A journey of 1,000 miles may begin with a single step, but it isn’t always easy to determine which direction that step should go. Michaelyn Hodges works every day to point the way for women in crisis.
As client services manager at the Crisis Shelter for Women and Children, Michaelyn oversees and teaches in First Steps, the process by which women transition from short-term shelter into UGM’s residential recovery program.
Working a swing shift at the shelter’s intake desk from 2017-2019, Michaelyn became acquainted with many forms of suffering in the women she served. “These ladies are God’s children, and they were hurt a lot. A lot of evil came at them.”
The primary need they all have is to connect with God. That was a priority for Michaelyn: to pray with the women and help them learn how to pray. Drawing from her own faith journey, Michaelyn wrote a book, “A Spiritual Journey to God’s Best”, which she used in leading chapel services and now uses in teaching First Steps classes.
“Some of them used to know God and are coming back, some of them don’t know Him at all and are just exposed to it. They don’t have to [become Christians], but they do tend to learn about Him and really want more.”
First Steps offers more about God and about the new life He offers: a place to start fresh even when it seems impossible.
Preparing the way
As Client Services Manager, Michaelyn keeps tabs on who comes into the Crisis Shelter and learns about their stories and needs. She talks with individuals about joining First Steps and conducts an orientation every other week to get them plugged in.
Implemented at the Crisis Shelter about two years ago, First Steps involves a half-day of classes every weekday. Those interested in joining the recovery program must participate for at least 30 days before moving into the residential program at Anna Ogden Hall. Each participant works with a case manager and a counselor to address their particular obstacles, such as mental health, legal or child custody issues.
First Steps classes introduce the basics of understanding addiction, the Genesis Process used in all UGM recovery programs, Bible study and prayer, self-evaluations, and conflict resolution. Learning core concepts and terminology helps women understand what kinds of commitment the recovery program—and recovery itself—entails.
In addition to classes, women in First Steps go to Anna Ogden Hall once a week and become familiar with the place they’ll spend the next 16 months once in Recovery. This helps them visualize how life in the program will look and feel, reducing fear of the unknown.
Residents also bond with each other in First Steps, so they tend to enter Recovery with a few friendships and a better understanding of community living, Michaelyn says. Any underlying problems tend to reveal themselves during First Steps, where previously they may have disrupted people after they’d already moved into Anna Ogden Hall.
Going through First Steps confirms that the women are “ready to change, ready for a different way, ready to stop trying to control everything,” Michaelyn says.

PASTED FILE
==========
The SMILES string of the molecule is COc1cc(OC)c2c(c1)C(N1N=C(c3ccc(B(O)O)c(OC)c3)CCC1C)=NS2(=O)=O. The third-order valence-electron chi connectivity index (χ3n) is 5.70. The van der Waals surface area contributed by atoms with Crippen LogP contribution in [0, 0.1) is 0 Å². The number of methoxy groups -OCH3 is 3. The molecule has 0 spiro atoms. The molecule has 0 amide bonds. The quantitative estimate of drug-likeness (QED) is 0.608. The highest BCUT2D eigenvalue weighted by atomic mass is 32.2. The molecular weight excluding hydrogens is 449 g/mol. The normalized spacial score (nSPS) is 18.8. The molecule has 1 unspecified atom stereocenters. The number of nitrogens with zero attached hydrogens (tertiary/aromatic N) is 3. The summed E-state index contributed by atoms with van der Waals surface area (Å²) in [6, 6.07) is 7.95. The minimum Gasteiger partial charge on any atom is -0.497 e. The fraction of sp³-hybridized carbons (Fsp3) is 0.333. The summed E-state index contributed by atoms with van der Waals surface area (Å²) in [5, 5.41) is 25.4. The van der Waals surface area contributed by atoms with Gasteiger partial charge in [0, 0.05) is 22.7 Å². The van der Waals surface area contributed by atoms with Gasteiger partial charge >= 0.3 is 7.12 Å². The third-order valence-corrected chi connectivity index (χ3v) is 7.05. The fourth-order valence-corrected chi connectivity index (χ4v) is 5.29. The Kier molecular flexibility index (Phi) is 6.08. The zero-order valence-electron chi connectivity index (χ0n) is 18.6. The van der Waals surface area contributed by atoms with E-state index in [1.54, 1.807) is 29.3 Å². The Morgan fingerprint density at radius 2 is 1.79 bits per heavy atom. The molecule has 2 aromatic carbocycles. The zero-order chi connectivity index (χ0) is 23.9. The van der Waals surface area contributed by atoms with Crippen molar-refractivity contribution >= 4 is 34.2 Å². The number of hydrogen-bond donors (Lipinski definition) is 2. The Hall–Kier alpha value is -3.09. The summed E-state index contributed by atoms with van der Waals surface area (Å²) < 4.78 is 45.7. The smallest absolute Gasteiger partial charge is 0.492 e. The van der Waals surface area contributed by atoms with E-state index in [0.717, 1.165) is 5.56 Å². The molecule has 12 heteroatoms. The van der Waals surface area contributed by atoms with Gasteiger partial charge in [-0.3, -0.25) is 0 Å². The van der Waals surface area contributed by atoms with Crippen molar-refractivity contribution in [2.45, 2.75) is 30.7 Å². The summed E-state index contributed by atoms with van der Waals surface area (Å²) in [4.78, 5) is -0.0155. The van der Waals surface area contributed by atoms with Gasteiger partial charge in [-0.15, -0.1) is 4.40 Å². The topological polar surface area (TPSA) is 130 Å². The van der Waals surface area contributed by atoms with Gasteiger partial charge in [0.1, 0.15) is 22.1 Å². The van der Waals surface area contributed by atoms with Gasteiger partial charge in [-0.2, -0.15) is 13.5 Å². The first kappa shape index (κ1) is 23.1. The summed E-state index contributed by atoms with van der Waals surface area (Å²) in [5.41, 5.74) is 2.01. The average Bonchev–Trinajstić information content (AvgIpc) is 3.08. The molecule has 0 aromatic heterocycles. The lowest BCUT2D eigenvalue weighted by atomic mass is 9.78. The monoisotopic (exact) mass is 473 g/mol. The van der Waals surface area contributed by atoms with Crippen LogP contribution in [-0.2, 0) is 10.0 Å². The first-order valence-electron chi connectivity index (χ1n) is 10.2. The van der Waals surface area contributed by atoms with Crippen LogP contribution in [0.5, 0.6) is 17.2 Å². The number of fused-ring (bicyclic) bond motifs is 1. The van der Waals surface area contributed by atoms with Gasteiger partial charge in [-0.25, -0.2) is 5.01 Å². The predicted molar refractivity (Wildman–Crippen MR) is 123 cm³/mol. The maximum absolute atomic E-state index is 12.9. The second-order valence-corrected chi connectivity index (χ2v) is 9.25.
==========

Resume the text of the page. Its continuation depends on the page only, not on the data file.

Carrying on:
Michaelyn most appreciates the authenticity of the women in First Steps: not just trying to keep up appearances but acknowledging past traumas and mistakes while working to overcome them. Even for those who relapse or decide they can’t commit to the recovery program, Michaelyn trusts in God’s power and plan for their good.
“They’re powerful ladies that God will use in mighty ways,” she says.
“They’re powerful ladies that
God will use in mighty ways.”
Years ago, when Michaelyn first decided to volunteer at UGM, it was to grow from “learning” to “doing” in her Christian faith. She initially served where most needed, in the children’s program, then went to work at the Crisis Shelter.
In both her volunteer role and her role as a staff member, she’s enjoyed getting to know the residents and sharing what she’s learned in her own journey. “I understand their fears and anxieties. I had some childhood trauma which God has helped heal me through.” It isn’t about showing women what a perfect life looks like, but rather showing them how to walk with God through all circumstances.
Michaelyn and the other Crisis Shelter staff become invested in the lives of guests and residents: “We do feel like when they go on [to Anna Ogden Hall], they’re going on to college,” she says. In order to stay in touch with these women, she goes to Anna Ogden Hall once a week to pray with them and encourage them on their walk with God. Her mother-in-law joins her on these trips, and it’s become something they both greatly anticipate week by week.
Michaelyn has taken another step to stay in touch with her former First Steps students by participating with them in Up and Running Again, a fitness program for the residents in recovery. In addition to the health benefits, it’s a perfect opportunity to maintain and build upon the friendships she’s made at the Crisis Shelter. Well, maybe not quite perfect: She admits getting there at 5:45 a.m. several days a week is a challenge, but it’s worth it.
Michaelyn and the other Crisis Shelter staff are starting to see the results of their work to ease the path out of homelessness into a long-term recovery journey and a God-dependent, fulfilling life.
This summer’s LIFE Recovery Commencement honored a few of the first women to participate in First Steps at the Crisis Shelter. The roughly 16-month journey through the recovery program, after Michaelyn hands their care off to Recovery staff, is so transformative that Michaelyn can’t help but feel a sense of pride at all they’ve accomplished. She is proud of their milestones, but remains quick to point to the real power behind real change.
“It’s all God’s purpose and hand. I don’t want to think that I could do it on my own, because I couldn’t. … God is good, and He always takes care of this program.”
To enjoy all the stories of the men and women who completed LIFE Recovery in 2021, click here.